Dead Nation Review
Dead Nation Box Art
System: PS3
Dev: Housemarque
Pub: Sony Computer Entertainment
Release: November 30 2010
Players: 1-2
Screen Resolution: 720p - 1080p Blood and Gore, Violence
Braaaaaiiinnnsss
by Amanda L. Kondolojy

When it comes to being a typical top-down shooter, Dead Nation gets most of the basics right. And when it comes to zombie infestation games, Dead Nation also nails the basics. However, in a sub-genre that is becoming more saturated by the week, I think a little bit more is required of a game than just hitting the basics. And that is where Dead Nation unfortunately falls a little flat.

The game's premise is simple and familiar to fans of zombie games. You play as a male or female lead that has found himself in the middle of the zombie apocalypse and is strangely immune to the bites of the undead. Sure, it's a contrived plot, but games like Left 4 Dead prove that you don't necessarily need an epic plotline to move along a great zombie game. And much like the aforementioned L4D, the plot in Zombie Nation never really moves anywhere exciting, and still-frame plot scenes are barely interesting. Still, at least they aren't long, which is a good thing.

Dead Nation Screenshot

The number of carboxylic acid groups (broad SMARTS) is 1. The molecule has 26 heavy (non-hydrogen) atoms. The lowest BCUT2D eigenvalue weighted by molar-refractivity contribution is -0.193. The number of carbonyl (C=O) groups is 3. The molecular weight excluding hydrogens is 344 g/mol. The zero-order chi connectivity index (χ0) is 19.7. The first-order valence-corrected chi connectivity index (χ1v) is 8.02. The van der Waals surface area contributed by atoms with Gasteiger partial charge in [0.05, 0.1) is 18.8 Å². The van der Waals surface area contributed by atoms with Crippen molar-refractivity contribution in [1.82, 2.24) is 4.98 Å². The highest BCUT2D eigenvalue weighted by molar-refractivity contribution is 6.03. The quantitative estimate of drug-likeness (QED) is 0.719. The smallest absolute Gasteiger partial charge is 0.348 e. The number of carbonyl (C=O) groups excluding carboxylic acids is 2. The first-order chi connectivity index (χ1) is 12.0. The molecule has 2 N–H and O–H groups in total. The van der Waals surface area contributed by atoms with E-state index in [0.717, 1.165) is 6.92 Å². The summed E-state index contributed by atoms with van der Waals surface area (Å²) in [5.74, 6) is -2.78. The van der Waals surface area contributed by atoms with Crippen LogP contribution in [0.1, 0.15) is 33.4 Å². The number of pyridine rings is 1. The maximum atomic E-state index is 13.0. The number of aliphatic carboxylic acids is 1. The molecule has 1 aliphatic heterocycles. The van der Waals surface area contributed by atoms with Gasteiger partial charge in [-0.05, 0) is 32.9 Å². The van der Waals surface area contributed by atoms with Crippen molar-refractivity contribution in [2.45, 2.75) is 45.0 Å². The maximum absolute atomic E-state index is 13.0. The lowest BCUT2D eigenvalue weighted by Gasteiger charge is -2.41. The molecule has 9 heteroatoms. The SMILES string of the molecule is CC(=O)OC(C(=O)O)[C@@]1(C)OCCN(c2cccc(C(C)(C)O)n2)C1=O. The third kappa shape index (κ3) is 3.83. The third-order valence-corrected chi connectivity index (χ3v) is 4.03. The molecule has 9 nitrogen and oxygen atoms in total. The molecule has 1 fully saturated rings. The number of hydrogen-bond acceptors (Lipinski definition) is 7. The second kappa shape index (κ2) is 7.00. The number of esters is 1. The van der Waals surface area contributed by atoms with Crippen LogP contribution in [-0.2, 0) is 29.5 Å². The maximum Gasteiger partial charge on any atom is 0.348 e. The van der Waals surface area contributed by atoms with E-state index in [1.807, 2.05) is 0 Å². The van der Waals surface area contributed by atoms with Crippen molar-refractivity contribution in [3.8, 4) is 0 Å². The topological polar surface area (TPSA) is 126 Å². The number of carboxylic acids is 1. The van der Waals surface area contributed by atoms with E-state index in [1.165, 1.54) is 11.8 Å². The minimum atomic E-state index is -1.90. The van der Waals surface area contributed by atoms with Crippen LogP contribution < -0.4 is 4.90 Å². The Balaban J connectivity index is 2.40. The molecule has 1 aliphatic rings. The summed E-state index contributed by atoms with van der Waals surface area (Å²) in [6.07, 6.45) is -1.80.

The gameplay in Dead Nation suffers from being too simple, which is more of a problem. You can tell from the time that you fire your first bullet that the developers were trying to create a unique arcade-style experience. The top-down shooting levels are short, with frequent checkpoints and few areas to explore. And while this isn't enough to completely discredit the entire experience, the format of Dead Nation feels a bit too quick to be suited to a console gameplay experience. As I blasted through checkpoints, I felt like I would have gotten more out of the game if there was a little bit more meat on its bones. Though there are certain item drop areas you can check out, they are predictably placed, and the format of the game lends itself to some simple run-and-gun gameplay, especially if you are going it alone.

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Another issue that comes up fairly quickly is the quality of the shooting mechanic. Though precision isn't exactly necessary in the top-down shooter genre, the shooting in Dead Nation just feels a little too broad. Making any slight movement on the aiming stick causes your character to flail about wildly, which can cause issues when the zombie horde is right on top of you. After a little while you learn to manage the flailing, but the learning curve is a bit steep, and this problem could have been easily rectified if the game included an adjustable aiming sensitivity mechanic, like so many other top-down shooters.

Dead Nation Screenshot

The shooting itself, however, is pretty good. The game gives you a good mix of unlockable weapons, and your ability to swap between weapons will be critical to your success. Although there isn't any depth to the weapons system, the progression of the weapons (and items) works perfectly. The game also includes a melee function that works well when you are in a tight situation, though sometimes using it leaves you a bit too open to attacks, so I found that more often than not it was just better to sprint through it.

Dead Nation Screenshot

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